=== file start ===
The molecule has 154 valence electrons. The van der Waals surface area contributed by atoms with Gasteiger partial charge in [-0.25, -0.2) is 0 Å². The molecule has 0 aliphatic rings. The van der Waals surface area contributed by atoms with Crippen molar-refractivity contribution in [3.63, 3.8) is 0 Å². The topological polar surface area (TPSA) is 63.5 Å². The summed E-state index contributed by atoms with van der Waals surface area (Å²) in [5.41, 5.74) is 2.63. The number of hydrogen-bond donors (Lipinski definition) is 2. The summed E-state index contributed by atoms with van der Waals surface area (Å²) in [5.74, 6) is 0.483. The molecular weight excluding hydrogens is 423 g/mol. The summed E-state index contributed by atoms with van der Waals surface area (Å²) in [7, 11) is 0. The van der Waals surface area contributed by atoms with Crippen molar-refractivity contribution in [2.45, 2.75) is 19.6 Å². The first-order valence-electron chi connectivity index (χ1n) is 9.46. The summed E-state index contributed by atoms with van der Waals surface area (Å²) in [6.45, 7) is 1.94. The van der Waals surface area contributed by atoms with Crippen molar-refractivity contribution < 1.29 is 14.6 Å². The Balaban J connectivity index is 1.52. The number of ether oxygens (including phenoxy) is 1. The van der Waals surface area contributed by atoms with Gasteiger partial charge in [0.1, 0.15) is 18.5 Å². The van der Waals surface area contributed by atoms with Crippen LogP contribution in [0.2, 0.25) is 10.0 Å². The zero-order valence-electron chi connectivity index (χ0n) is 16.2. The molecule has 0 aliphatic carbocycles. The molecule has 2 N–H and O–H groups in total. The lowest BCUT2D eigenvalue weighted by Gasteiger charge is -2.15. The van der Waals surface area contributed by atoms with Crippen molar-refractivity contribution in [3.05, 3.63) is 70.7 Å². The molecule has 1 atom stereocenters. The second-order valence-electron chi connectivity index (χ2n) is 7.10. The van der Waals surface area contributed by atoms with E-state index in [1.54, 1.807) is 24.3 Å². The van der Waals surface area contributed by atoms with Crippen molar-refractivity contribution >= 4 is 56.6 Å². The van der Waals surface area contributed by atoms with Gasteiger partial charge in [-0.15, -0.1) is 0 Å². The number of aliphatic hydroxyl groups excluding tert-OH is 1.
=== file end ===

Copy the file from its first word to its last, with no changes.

The molecule has 154 valence electrons. The van der Waals surface area contributed by atoms with Gasteiger partial charge in [-0.25, -0.2) is 0 Å². The molecule has 0 aliphatic rings. The van der Waals surface area contributed by atoms with Crippen molar-refractivity contribution in [3.63, 3.8) is 0 Å². The topological polar surface area (TPSA) is 63.5 Å². The summed E-state index contributed by atoms with van der Waals surface area (Å²) in [5.41, 5.74) is 2.63. The number of hydrogen-bond donors (Lipinski definition) is 2. The summed E-state index contributed by atoms with van der Waals surface area (Å²) in [5.74, 6) is 0.483. The molecular weight excluding hydrogens is 423 g/mol. The summed E-state index contributed by atoms with van der Waals surface area (Å²) in [7, 11) is 0. The van der Waals surface area contributed by atoms with Crippen molar-refractivity contribution in [2.45, 2.75) is 19.6 Å². The first-order valence-electron chi connectivity index (χ1n) is 9.46. The summed E-state index contributed by atoms with van der Waals surface area (Å²) in [6.45, 7) is 1.94. The van der Waals surface area contributed by atoms with Crippen molar-refractivity contribution < 1.29 is 14.6 Å². The Balaban J connectivity index is 1.52. The number of ether oxygens (including phenoxy) is 1. The van der Waals surface area contributed by atoms with Gasteiger partial charge in [0.1, 0.15) is 18.5 Å². The van der Waals surface area contributed by atoms with Crippen LogP contribution in [0.2, 0.25) is 10.0 Å². The zero-order valence-electron chi connectivity index (χ0n) is 16.2. The molecule has 0 aliphatic carbocycles. The molecule has 2 N–H and O–H groups in total. The lowest BCUT2D eigenvalue weighted by Gasteiger charge is -2.15. The van der Waals surface area contributed by atoms with Crippen molar-refractivity contribution in [3.05, 3.63) is 70.7 Å². The molecule has 1 atom stereocenters. The second-order valence-electron chi connectivity index (χ2n) is 7.10. The van der Waals surface area contributed by atoms with E-state index in [1.54, 1.807) is 24.3 Å². The van der Waals surface area contributed by atoms with Crippen molar-refractivity contribution >= 4 is 56.6 Å². The van der Waals surface area contributed by atoms with Gasteiger partial charge in [-0.15, -0.1) is 0 Å². The number of aliphatic hydroxyl groups excluding tert-OH is 1.